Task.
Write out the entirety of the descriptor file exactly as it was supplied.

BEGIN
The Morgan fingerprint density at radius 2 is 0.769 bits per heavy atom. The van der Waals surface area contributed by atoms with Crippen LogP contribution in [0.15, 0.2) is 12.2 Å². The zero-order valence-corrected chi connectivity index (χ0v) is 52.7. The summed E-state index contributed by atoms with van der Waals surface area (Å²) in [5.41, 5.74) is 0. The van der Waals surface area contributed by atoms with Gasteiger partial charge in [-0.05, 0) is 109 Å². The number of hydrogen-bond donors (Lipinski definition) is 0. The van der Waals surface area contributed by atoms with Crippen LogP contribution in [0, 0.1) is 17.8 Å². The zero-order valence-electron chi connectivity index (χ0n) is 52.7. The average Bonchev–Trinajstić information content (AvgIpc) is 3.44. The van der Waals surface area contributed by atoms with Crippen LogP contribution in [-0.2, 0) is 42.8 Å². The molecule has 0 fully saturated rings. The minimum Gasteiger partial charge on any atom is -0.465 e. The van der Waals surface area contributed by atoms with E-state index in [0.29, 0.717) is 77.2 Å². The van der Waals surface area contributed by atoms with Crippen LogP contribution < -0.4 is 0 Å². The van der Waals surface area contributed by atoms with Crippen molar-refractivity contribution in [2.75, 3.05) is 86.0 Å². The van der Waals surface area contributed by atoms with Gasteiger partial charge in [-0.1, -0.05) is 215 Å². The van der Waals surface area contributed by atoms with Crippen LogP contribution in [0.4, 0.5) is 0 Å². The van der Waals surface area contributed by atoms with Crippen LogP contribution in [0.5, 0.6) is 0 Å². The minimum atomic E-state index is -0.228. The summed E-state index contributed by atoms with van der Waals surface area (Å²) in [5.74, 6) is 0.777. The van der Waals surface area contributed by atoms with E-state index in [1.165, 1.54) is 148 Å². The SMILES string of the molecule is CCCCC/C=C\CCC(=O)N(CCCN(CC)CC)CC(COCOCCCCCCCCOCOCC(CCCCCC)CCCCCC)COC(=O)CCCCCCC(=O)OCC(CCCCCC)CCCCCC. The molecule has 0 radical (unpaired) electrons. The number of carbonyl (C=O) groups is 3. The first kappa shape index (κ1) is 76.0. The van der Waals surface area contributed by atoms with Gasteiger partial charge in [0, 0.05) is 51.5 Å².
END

The Morgan fingerprint density at radius 2 is 0.769 bits per heavy atom. The van der Waals surface area contributed by atoms with Crippen LogP contribution in [0.15, 0.2) is 12.2 Å². The zero-order valence-corrected chi connectivity index (χ0v) is 52.7. The summed E-state index contributed by atoms with van der Waals surface area (Å²) in [5.41, 5.74) is 0. The van der Waals surface area contributed by atoms with Gasteiger partial charge in [-0.05, 0) is 109 Å². The number of hydrogen-bond donors (Lipinski definition) is 0. The van der Waals surface area contributed by atoms with Crippen LogP contribution in [0, 0.1) is 17.8 Å². The zero-order valence-electron chi connectivity index (χ0n) is 52.7. The average Bonchev–Trinajstić information content (AvgIpc) is 3.44. The van der Waals surface area contributed by atoms with Crippen LogP contribution in [-0.2, 0) is 42.8 Å². The molecule has 0 fully saturated rings. The minimum Gasteiger partial charge on any atom is -0.465 e. The van der Waals surface area contributed by atoms with E-state index in [0.29, 0.717) is 77.2 Å². The van der Waals surface area contributed by atoms with Crippen LogP contribution < -0.4 is 0 Å². The van der Waals surface area contributed by atoms with Crippen molar-refractivity contribution in [2.75, 3.05) is 86.0 Å². The van der Waals surface area contributed by atoms with Gasteiger partial charge in [-0.1, -0.05) is 215 Å². The van der Waals surface area contributed by atoms with Crippen LogP contribution in [0.4, 0.5) is 0 Å². The van der Waals surface area contributed by atoms with Crippen LogP contribution in [0.5, 0.6) is 0 Å². The minimum atomic E-state index is -0.228. The summed E-state index contributed by atoms with van der Waals surface area (Å²) in [5.74, 6) is 0.777. The van der Waals surface area contributed by atoms with E-state index in [1.165, 1.54) is 148 Å². The SMILES string of the molecule is CCCCC/C=C\CCC(=O)N(CCCN(CC)CC)CC(COCOCCCCCCCCOCOCC(CCCCCC)CCCCCC)COC(=O)CCCCCCC(=O)OCC(CCCCCC)CCCCCC. The molecule has 0 radical (unpaired) electrons. The number of carbonyl (C=O) groups is 3. The first kappa shape index (κ1) is 76.0. The van der Waals surface area contributed by atoms with Gasteiger partial charge in [0, 0.05) is 51.5 Å².